Conversational UIs and bots for news and information — Part 2
Hubot is a “customisable, life-embetterment robot” created by Github. They wrote it to automate a range of activities in their company chat room. It’s open source, written in CoffeeScript on Node.js, can be deployed on Heroku and has lots of external scripts written by users. For all these reasons, we decided to use Hubot as the basis for our project.
It didn’t take long to get Hubot up and running with the Campfire. The first version responded to a few simple commands. It pulled in the latest news from the MEN’s RSS feed, sent a random old image from The Manchester Local Image Collection at the Central library and got the local weather.
We chose the Central Library as an exemplar because it was a recognisable building in the city centre and the MEN had a topic page for it.
We spent a while scraping the articles from the MEN topic page and doing various simple things such as the word count, the latest article and the oldest article. We ended up with something like this:
MEN has written 15,626 words about me in the last 7 months and a human would take about 63 minutes to read them. That’s like reading The Communist Manifesto (11,772 words) which Marx and Engels worked on at the nearby Chetham’s library in the 1840s. The latest article was 2 days ago. The oldest article was 7 months ago.
The idea was to connect the current information to interesting things in the city’s history. It didn’t quite work for a variety of reasons including the fact that Manchester apparently has an oral rather literary tradition making it trickier to find a range of books to reference. An interesting diversion nevertheless.
Moving to SMS
In sprint 2 we changed the adapter from Campfire to Twilio, so someone could interact with the system using SMS.
Local news worked well. The interaction felt natural and useful, providing value beyond any existing service and sitting conceptually somewhere between the web and a newspaper. It surfaces neighbourhood articles which might be lost in other mediums, e.g. web, Twitter which focus on latest.
Weather was OK, but it felt a bit pointless. It needed to be more useful, unique and specific. Other apps do the weather better. We wondered if perhaps a specific question would work, e.g. is it going to rain in the next hour?
A bit of personality worked well such as knowing the time of day and the weather and responding accordingly, but having menus inside the application did not work and felt a bit confusing and wasteful.
Lots of things came out of this work. It’s become quite common now, but thinking through making really is important in this type of project. We discovered practical issues such as no picture messages (Twilio MMS is US/Canada only), the potential cost to the user (could feel like “feeding a metre” for users without text-inclusive plans) and the cost to MEN (at $0.04 to send and $0.0075 to receive an SMS is the interact valuable enough?). We also got used to some of the affordances and qualities of SMS as a material. People don’t usually sit and wait for a reply with a text message. They text and receive texts on the move meaning the initial premise of standing in front of an object could be going against the grain. We also discovered that general information, such as the Central library guided tour, is not useful or compelling enough to work in this context.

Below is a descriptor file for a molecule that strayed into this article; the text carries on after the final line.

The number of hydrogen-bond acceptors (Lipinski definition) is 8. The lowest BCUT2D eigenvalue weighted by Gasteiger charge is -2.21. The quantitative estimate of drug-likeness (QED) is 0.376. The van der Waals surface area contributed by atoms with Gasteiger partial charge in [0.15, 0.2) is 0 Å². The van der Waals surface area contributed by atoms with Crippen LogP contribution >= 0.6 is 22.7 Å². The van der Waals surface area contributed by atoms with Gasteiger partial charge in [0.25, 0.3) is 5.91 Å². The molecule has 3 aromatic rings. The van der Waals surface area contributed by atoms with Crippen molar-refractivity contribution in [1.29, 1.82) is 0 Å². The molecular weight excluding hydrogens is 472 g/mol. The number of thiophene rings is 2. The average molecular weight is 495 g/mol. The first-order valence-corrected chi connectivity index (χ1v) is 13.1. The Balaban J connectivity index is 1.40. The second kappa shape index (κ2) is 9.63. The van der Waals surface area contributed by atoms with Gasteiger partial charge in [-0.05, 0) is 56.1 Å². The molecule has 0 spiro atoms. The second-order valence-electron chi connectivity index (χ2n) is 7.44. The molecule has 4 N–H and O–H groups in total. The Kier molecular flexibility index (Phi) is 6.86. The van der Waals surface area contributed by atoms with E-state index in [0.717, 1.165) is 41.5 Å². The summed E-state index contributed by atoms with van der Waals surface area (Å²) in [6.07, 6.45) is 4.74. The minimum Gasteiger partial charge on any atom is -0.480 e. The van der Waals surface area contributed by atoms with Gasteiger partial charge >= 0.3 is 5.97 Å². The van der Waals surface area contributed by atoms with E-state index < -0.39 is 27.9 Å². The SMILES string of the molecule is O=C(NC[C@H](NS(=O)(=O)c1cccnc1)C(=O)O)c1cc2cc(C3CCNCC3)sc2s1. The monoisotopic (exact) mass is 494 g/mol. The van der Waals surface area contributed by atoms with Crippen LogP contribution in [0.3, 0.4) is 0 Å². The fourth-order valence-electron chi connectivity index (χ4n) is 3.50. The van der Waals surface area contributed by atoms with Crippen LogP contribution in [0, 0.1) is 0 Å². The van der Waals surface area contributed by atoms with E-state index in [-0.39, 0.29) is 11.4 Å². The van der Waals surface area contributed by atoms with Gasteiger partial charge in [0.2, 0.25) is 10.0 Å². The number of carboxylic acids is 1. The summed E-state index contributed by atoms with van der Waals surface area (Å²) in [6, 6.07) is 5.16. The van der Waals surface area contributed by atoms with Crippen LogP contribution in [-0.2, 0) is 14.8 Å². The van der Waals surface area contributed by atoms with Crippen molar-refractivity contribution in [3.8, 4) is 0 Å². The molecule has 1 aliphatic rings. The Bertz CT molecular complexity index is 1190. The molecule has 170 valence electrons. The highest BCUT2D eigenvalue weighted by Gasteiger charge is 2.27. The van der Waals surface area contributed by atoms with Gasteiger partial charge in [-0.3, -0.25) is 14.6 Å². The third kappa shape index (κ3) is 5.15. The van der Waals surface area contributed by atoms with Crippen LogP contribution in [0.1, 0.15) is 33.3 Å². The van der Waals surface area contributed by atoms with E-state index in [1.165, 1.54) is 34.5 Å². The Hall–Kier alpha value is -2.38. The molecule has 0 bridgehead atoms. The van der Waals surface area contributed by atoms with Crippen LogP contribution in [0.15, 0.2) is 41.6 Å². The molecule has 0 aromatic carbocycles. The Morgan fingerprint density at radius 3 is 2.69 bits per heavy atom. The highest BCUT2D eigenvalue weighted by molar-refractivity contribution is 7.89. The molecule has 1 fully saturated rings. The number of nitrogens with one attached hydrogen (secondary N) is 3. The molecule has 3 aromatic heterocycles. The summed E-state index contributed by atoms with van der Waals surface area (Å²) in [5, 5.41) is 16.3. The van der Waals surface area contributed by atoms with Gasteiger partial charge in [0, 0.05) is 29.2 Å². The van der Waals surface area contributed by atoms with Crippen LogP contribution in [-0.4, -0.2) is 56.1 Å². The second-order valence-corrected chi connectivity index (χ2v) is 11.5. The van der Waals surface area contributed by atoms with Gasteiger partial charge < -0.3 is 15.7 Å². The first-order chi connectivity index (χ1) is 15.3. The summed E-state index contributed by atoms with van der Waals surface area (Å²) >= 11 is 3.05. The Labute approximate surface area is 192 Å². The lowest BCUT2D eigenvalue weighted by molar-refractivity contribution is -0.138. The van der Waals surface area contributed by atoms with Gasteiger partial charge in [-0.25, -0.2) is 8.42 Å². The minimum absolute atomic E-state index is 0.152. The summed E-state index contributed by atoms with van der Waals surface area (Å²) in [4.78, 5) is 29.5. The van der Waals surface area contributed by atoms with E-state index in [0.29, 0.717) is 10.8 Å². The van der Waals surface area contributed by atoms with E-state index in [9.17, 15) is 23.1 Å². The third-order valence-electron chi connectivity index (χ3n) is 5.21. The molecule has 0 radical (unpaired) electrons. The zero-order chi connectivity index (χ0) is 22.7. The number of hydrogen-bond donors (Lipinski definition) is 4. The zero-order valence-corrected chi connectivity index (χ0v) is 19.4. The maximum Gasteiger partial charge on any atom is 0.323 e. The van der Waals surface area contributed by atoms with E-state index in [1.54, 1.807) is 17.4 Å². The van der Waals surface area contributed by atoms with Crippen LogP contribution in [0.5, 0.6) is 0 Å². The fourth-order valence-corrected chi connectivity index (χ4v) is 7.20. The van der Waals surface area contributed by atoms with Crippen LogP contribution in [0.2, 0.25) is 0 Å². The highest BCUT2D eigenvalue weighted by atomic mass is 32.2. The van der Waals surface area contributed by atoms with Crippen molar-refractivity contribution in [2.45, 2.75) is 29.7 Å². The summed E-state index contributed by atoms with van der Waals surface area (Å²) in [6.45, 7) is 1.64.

A quick chat with Tom Armitage, who worked on Hello Lamppost, helped to clarify some of the important conclusions to be drawn here.
- SMS tends to be an intimate space usually reserved for messages from friends. Though companies and services are encroaching, it is still a private space with particular opportunities and issues.
- There’s no room for extended, light conversations because it is too expensive and maintaining attention could quickly become a problem. Each message must be useful, dense and meaty.
- No room for menus or instructions inside the application. We have to make the first text count by making the user choose options in initial text and move the prompts with instructions outside the application.
The conversation is probably going to follow a shape like this:
This shape also led us to explore what to do with the secondary interaction. Could we gather information from user? Could the user customise the service by responding to the first SMS with those preferences remembered so that the service improves over time, a bit like — as Tom pointed out — the homotropic newspaper-vending robot in Philip K Dick’s novel The Game-Players of Titan?
In the end, the focus came down to being useful. Sprint 3 would focus on user needs with a playful personality. The system could become a convenient way to access the many APIs and data about the city. We would explore the usual suspects such as neighbourhood news, weather, travel delays and departures and open data such as neighbourhood statistics and census information as well as whether it was a good way to gather information from users.
We also decided to move from SMS to Twitter to avoid the question of cost to the user and the MEN.
This post is part of a series about a project exploring conversational UIs for news and information to help Manchester Evening News become part of the fabric of the city.